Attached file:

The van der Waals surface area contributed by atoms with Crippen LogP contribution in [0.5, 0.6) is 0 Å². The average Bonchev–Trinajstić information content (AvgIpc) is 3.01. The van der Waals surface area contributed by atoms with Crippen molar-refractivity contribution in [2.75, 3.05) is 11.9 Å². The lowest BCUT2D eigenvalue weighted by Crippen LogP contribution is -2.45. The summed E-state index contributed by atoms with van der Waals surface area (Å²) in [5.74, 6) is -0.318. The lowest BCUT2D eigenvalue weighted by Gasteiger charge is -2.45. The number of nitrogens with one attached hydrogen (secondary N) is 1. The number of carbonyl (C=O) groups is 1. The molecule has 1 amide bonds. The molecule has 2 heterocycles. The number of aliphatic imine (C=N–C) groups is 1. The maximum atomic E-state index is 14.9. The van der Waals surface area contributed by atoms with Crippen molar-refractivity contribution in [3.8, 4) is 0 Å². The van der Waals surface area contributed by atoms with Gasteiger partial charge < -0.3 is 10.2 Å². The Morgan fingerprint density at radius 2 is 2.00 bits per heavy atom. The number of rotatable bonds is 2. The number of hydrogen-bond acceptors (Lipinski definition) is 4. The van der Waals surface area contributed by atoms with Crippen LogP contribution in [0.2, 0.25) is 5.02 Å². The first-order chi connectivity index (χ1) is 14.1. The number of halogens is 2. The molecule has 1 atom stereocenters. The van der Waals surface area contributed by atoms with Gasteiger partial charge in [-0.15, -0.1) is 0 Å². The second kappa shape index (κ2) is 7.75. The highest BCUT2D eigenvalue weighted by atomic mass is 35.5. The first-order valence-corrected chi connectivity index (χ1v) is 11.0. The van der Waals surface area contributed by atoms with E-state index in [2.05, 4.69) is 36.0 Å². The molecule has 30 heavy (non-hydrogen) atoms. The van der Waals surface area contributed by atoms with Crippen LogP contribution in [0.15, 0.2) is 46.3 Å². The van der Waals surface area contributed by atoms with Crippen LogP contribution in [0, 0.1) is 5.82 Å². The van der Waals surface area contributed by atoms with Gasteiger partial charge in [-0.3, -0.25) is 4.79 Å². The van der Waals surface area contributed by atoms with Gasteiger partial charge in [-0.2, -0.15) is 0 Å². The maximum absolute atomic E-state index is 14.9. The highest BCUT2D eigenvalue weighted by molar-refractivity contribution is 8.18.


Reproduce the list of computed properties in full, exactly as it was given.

The van der Waals surface area contributed by atoms with Crippen LogP contribution in [0.5, 0.6) is 0 Å². The average Bonchev–Trinajstić information content (AvgIpc) is 3.01. The van der Waals surface area contributed by atoms with Crippen molar-refractivity contribution in [2.75, 3.05) is 11.9 Å². The lowest BCUT2D eigenvalue weighted by Crippen LogP contribution is -2.45. The summed E-state index contributed by atoms with van der Waals surface area (Å²) in [5.74, 6) is -0.318. The lowest BCUT2D eigenvalue weighted by Gasteiger charge is -2.45. The number of nitrogens with one attached hydrogen (secondary N) is 1. The number of carbonyl (C=O) groups is 1. The molecule has 1 amide bonds. The molecule has 2 heterocycles. The number of aliphatic imine (C=N–C) groups is 1. The maximum atomic E-state index is 14.9. The van der Waals surface area contributed by atoms with Crippen molar-refractivity contribution in [3.8, 4) is 0 Å². The van der Waals surface area contributed by atoms with Gasteiger partial charge < -0.3 is 10.2 Å². The Morgan fingerprint density at radius 2 is 2.00 bits per heavy atom. The number of rotatable bonds is 2. The number of hydrogen-bond acceptors (Lipinski definition) is 4. The van der Waals surface area contributed by atoms with Crippen LogP contribution in [0.2, 0.25) is 5.02 Å². The first-order chi connectivity index (χ1) is 14.1. The number of halogens is 2. The molecule has 1 atom stereocenters. The van der Waals surface area contributed by atoms with Gasteiger partial charge in [-0.15, -0.1) is 0 Å². The second kappa shape index (κ2) is 7.75. The highest BCUT2D eigenvalue weighted by atomic mass is 35.5. The first-order valence-corrected chi connectivity index (χ1v) is 11.0. The van der Waals surface area contributed by atoms with E-state index in [2.05, 4.69) is 36.0 Å². The molecule has 30 heavy (non-hydrogen) atoms. The van der Waals surface area contributed by atoms with Crippen LogP contribution in [0.15, 0.2) is 46.3 Å². The van der Waals surface area contributed by atoms with Crippen LogP contribution in [0, 0.1) is 5.82 Å². The van der Waals surface area contributed by atoms with Gasteiger partial charge in [-0.3, -0.25) is 4.79 Å². The van der Waals surface area contributed by atoms with Gasteiger partial charge in [-0.2, -0.15) is 0 Å². The maximum absolute atomic E-state index is 14.9. The highest BCUT2D eigenvalue weighted by molar-refractivity contribution is 8.18.